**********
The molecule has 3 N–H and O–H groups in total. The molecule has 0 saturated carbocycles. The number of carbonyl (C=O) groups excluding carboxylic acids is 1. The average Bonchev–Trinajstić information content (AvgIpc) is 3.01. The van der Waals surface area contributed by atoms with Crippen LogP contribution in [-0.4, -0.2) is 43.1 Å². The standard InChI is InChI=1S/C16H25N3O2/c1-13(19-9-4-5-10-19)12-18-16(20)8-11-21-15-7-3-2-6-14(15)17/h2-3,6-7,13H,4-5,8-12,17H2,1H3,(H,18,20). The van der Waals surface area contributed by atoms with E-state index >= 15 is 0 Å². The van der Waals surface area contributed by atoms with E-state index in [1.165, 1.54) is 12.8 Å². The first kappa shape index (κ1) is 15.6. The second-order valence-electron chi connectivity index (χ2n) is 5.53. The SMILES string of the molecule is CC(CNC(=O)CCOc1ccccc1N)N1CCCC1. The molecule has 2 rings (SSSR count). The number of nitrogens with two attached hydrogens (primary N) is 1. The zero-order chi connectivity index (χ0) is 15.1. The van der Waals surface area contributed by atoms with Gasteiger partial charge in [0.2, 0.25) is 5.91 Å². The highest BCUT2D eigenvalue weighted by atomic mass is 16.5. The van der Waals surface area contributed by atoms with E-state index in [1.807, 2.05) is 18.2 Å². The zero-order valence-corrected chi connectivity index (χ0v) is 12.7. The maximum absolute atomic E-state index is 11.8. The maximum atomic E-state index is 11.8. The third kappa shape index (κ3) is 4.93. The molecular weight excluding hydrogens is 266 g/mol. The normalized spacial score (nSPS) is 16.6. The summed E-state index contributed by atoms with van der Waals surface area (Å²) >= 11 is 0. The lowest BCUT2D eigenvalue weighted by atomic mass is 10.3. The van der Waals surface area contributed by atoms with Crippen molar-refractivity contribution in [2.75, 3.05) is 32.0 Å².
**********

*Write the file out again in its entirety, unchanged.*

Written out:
The molecule has 3 N–H and O–H groups in total. The molecule has 0 saturated carbocycles. The number of carbonyl (C=O) groups excluding carboxylic acids is 1. The average Bonchev–Trinajstić information content (AvgIpc) is 3.01. The van der Waals surface area contributed by atoms with Crippen LogP contribution in [-0.4, -0.2) is 43.1 Å². The standard InChI is InChI=1S/C16H25N3O2/c1-13(19-9-4-5-10-19)12-18-16(20)8-11-21-15-7-3-2-6-14(15)17/h2-3,6-7,13H,4-5,8-12,17H2,1H3,(H,18,20). The van der Waals surface area contributed by atoms with E-state index >= 15 is 0 Å². The van der Waals surface area contributed by atoms with E-state index in [1.165, 1.54) is 12.8 Å². The first kappa shape index (κ1) is 15.6. The second-order valence-electron chi connectivity index (χ2n) is 5.53. The SMILES string of the molecule is CC(CNC(=O)CCOc1ccccc1N)N1CCCC1. The molecule has 2 rings (SSSR count). The number of nitrogens with two attached hydrogens (primary N) is 1. The zero-order chi connectivity index (χ0) is 15.1. The van der Waals surface area contributed by atoms with Gasteiger partial charge in [0.2, 0.25) is 5.91 Å². The highest BCUT2D eigenvalue weighted by atomic mass is 16.5. The van der Waals surface area contributed by atoms with E-state index in [1.807, 2.05) is 18.2 Å². The zero-order valence-corrected chi connectivity index (χ0v) is 12.7. The maximum absolute atomic E-state index is 11.8. The maximum atomic E-state index is 11.8. The third kappa shape index (κ3) is 4.93. The molecular weight excluding hydrogens is 266 g/mol. The normalized spacial score (nSPS) is 16.6. The summed E-state index contributed by atoms with van der Waals surface area (Å²) >= 11 is 0. The lowest BCUT2D eigenvalue weighted by atomic mass is 10.3. The van der Waals surface area contributed by atoms with Crippen molar-refractivity contribution in [2.75, 3.05) is 32.0 Å².